After the U.S. Army Corps of Engineers released its report on the city's levees, we were baffled to learn that construction on the Margaret Hunt Hill Bridge would continue, especially since drilling a concrete pier for the bridge into the floodway resulted in the troubling discovery of sand and the botched installation of the pier.
So we asked Kevin Craig, the corps' Trinity River project director, that very question: How the heck is construction moving forward?
"I guess it's the definition of moving forward," Craig tells Unfair Park. "Moving forward means that they are moving forward with the analysis, investigations and the design for how to remediate things to ensure that bridge doesn't cause adverse impacts to the levee."
Ah, yes -- remediate. Has anyone found a legitimate way to accomplish that or is it still a work in progress?
"We feel like there are ways to mitigate it," he says. "The investigations and analysis will tell us how to do that."
Let that sink in. The city wants a suspension bridge and toll road inside its flood-control system so badly that it's asking the corps to investigate and analyze ways to lessen the impact of inserting massive concrete piers into the floodway, which adversely affect the integrity of the levees.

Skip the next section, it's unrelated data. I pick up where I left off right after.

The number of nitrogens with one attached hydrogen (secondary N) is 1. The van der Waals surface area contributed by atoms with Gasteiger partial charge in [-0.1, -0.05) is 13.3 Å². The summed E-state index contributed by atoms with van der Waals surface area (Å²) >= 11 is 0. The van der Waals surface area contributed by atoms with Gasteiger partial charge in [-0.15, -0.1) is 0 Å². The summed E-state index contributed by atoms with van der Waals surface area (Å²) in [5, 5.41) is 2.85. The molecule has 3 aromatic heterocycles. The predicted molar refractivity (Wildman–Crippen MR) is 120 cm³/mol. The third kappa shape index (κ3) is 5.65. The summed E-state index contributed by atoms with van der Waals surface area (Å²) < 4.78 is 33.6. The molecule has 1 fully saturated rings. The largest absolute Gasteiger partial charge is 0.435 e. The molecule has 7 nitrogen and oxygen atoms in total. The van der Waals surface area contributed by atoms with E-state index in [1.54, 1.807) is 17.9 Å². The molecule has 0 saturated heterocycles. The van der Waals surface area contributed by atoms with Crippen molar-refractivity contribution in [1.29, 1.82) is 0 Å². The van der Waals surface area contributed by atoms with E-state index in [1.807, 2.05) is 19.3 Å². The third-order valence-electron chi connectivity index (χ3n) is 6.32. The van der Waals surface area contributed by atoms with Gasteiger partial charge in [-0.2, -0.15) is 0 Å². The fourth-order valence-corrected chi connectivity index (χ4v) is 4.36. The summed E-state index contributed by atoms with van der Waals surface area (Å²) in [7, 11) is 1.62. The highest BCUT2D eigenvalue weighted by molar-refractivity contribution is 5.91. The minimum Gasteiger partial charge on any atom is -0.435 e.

We were also dying to know why the corps didn't know about the sand since they rebuilt the levees in the early 1950s. Isn't there data, analysis or core samples somewhere that would have tipped them off?
"That's part of what we're doing is going back and looking at all the existing data that was done, was prepared or used in those designs," he says. "I don't know the full answer to that question until we go back and look and see all what was done."
Seriously? So was the corps totally oblivious to the sand or did they just underestimate the problem?
"As far as I know, Sam, we didn't know the nature or the extent of that sand, and we still don't," he says.
But the corps had to have some core samples before the drilling work was done on the bridge, right? Right?
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"We didn't have all the geotechnical data," he says. "We approved that with the understanding that we would have geotechnical people on site as they were drilling, and that's where we really found the sand."
Craig also says the corps has not determined whether the soil from the Trinity lakes will be acceptable for the levee raise, claiming that drilling and testing is still underway.
As Jim pointed out yesterday, the corps could be held liable for approving non-flood-control projects that cause flooding, so we asked Craig if the corps is concerned about being held accountable for approving projects like the Trinity River toll road.
"As of yet, that has not entered into the discussions that we've had," he says.